Research suggests that auditory hallucinations occur when people misinterpret their own inner self-talk as coming from an outside source. Schizophrenic hallucinations are usually meaningful to the person experiencing them. Many times, the voices are those of someone they know. Most commonly, the voices are critical, vulgar, or abusive. Hallucinations also tend to be worse when the person is alone. Disorganized speech Fragmented thinking is characteristic of schizophrenia. Externally, it can be observed in the way a person speaks. People with schizophrenia tend to have trouble concentrating and maintaining a train of thought.
They may respond to queries with an unrelated answer, start sentences with one topic and end somewhere completely different, speak incoherently, or say illogical things. Common signs of disorganized speech in schizophrenia include: Loose associations - Rapidly shifting from topic to topic,with no connection between one thought and the next. Neologisms – Made-up words or phrases that only have meaning to the patient. Perseveration – Repetition of words and statements; saying the same thing over and over. Clang – Meaningless use of rhyming words (“I said the bread and read the shed and fed Ned at the head").
Disorganized behavior Schizophrenia disrupts goal-directed activity, causing impairments in a person’s ability to take care of him or herself, work, and interact with others. Disorganized behavior appears as: A decline in overall daily functioning Unpredictable or inappropriate emotional responses Behaviors that appear bizarre and have no purpose Lack of inhibition and impulse control Negative symptoms (absence of normal behaviors) The so-called “negative” symptoms of schizophrenia refer to the absence of normal behaviors found in healthy individuals.
Common negative symptoms of schizophrenia include: Lack of emotional expression –Inexpressive face, including a flat voice, lack of eye contact, and blank or restricted facial expressions. Lack of interest or enthusiasm – Problems with motivation; lack of self-care. Seeming lack of interest in the world – Apparent unawareness of the environment; social withdrawal. Speech difficulties and abnormalities – Inability to carry a conversation; short and sometimes disconnected replies to questions; speaking in monotone. 34. (a)What is a theory?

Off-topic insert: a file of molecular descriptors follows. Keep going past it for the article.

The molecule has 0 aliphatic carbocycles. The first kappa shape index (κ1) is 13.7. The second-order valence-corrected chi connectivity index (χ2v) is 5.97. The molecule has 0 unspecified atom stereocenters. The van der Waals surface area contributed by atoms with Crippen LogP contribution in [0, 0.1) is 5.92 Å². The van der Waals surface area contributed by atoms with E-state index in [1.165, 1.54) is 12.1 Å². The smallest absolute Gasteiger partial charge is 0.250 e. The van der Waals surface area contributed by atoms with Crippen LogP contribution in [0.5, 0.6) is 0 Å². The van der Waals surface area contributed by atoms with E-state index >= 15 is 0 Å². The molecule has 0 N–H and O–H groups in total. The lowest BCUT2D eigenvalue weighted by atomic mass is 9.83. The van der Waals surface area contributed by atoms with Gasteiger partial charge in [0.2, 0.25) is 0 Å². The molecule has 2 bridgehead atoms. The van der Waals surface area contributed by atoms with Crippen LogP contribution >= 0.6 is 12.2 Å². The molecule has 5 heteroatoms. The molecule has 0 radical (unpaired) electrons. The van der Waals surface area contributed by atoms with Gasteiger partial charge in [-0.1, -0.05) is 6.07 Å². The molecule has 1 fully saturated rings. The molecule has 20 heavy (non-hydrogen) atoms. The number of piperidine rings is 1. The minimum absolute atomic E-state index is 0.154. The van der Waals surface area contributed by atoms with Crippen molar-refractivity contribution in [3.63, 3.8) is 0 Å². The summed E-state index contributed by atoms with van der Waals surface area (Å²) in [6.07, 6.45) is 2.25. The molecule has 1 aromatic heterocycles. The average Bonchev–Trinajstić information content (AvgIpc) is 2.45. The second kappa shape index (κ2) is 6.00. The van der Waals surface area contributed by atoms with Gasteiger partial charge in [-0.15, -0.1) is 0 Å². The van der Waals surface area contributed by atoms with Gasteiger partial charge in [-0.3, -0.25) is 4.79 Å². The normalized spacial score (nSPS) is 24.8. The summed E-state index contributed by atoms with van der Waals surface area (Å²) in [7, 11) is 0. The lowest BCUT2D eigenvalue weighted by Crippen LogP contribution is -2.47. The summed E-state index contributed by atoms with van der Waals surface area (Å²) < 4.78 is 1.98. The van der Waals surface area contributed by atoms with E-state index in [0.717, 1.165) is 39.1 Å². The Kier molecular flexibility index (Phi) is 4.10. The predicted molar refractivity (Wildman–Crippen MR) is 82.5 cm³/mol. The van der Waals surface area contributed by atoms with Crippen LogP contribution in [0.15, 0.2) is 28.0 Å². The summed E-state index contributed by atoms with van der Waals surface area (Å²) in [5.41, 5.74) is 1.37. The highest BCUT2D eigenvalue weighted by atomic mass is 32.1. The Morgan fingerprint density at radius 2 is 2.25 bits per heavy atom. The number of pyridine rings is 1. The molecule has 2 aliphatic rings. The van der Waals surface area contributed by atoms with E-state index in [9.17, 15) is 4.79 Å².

This is an organized system of assumptions and principles that purports to explain a specified set of phenomena and their interrelationships. (b)What does it mean to adopt eclectic approach? this is the selection of the best method of study, teaching, or even researching that best fits the person involved. (c)Explain Abraham Mallow’s theory of motivation and personality (hierarchy of human needs). He says that different motivation needs are ordered in a hierarchy with more basic lower level needs at the bottom and sophisticated higher level needs at the top. He says that a lower level need must be satisfied before the one above is satisfied. a. Physiological needs. Needs for food, water, sleep, sex. In order to move to the next level of needs these primary needs must be satisfied first. b. Safety (security) needs. People need a safe secure environment to enable them function effectively. c. Love and belonging needs. These include the need to obtain and give affection. It also includes being a significant member of a group or society. d. Esteem needs. These refer to the need to develop a sense of self worth. One becomes aware that others are aware of and are likely to make judgment about ones competence and value. . Cognitive needs. These are needs that are related to the individual’s exploratory activities, which are the need to know and understand the environment in which one lives. f. Aesthetic needs. The need for beauty and order in our society that is to what extent are we concerned about making our society orderly and beautiful. g. Self- actualization needs. Once all the above needs are fulfilled the person strives for the highest level need- self actualization. (d)What approach is his (Maslow) theory? He says that it is difficult to achieve the highest level of needs.
Only about one percent of the population would reach the level of self actualization whereby the ability to achieve the highest level- self actualization is undermined by social, political cultural and economics instabilities in our society. REFERENCES 1. Myers D. G (2008) Psychology 9th edition New York: Worth publishers 2. Wayne Weiten (2000) Psychology Themes and Variations 7th Edition 3. www. simplypsychology. com 4. Woolfolk A (2004) 9th edition Educational psychology Boston pearson education inc 5. Rita L. Atikinson (1987) Introduction to psychology 9th edition